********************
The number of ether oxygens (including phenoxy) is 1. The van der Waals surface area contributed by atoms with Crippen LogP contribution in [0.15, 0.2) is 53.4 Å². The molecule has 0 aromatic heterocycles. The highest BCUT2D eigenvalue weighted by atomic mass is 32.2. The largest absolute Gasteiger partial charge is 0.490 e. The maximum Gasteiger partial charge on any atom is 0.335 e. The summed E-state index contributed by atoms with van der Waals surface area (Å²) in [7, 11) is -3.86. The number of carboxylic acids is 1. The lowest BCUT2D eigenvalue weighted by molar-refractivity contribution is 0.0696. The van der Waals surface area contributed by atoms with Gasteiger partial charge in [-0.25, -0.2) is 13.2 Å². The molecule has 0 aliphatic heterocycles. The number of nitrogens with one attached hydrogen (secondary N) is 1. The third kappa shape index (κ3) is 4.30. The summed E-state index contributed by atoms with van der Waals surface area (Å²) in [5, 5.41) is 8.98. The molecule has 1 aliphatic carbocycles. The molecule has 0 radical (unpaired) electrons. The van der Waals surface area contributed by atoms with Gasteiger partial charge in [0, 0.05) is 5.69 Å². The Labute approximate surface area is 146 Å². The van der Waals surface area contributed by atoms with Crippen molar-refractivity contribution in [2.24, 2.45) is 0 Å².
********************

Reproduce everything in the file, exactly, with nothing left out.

The number of ether oxygens (including phenoxy) is 1. The van der Waals surface area contributed by atoms with Crippen LogP contribution in [0.15, 0.2) is 53.4 Å². The molecule has 0 aromatic heterocycles. The highest BCUT2D eigenvalue weighted by atomic mass is 32.2. The largest absolute Gasteiger partial charge is 0.490 e. The maximum Gasteiger partial charge on any atom is 0.335 e. The summed E-state index contributed by atoms with van der Waals surface area (Å²) in [7, 11) is -3.86. The number of carboxylic acids is 1. The lowest BCUT2D eigenvalue weighted by molar-refractivity contribution is 0.0696. The van der Waals surface area contributed by atoms with Gasteiger partial charge in [-0.25, -0.2) is 13.2 Å². The molecule has 0 aliphatic heterocycles. The number of nitrogens with one attached hydrogen (secondary N) is 1. The third kappa shape index (κ3) is 4.30. The summed E-state index contributed by atoms with van der Waals surface area (Å²) in [5, 5.41) is 8.98. The molecule has 1 aliphatic carbocycles. The molecule has 0 radical (unpaired) electrons. The van der Waals surface area contributed by atoms with Gasteiger partial charge in [0, 0.05) is 5.69 Å². The Labute approximate surface area is 146 Å². The van der Waals surface area contributed by atoms with Crippen molar-refractivity contribution in [2.24, 2.45) is 0 Å².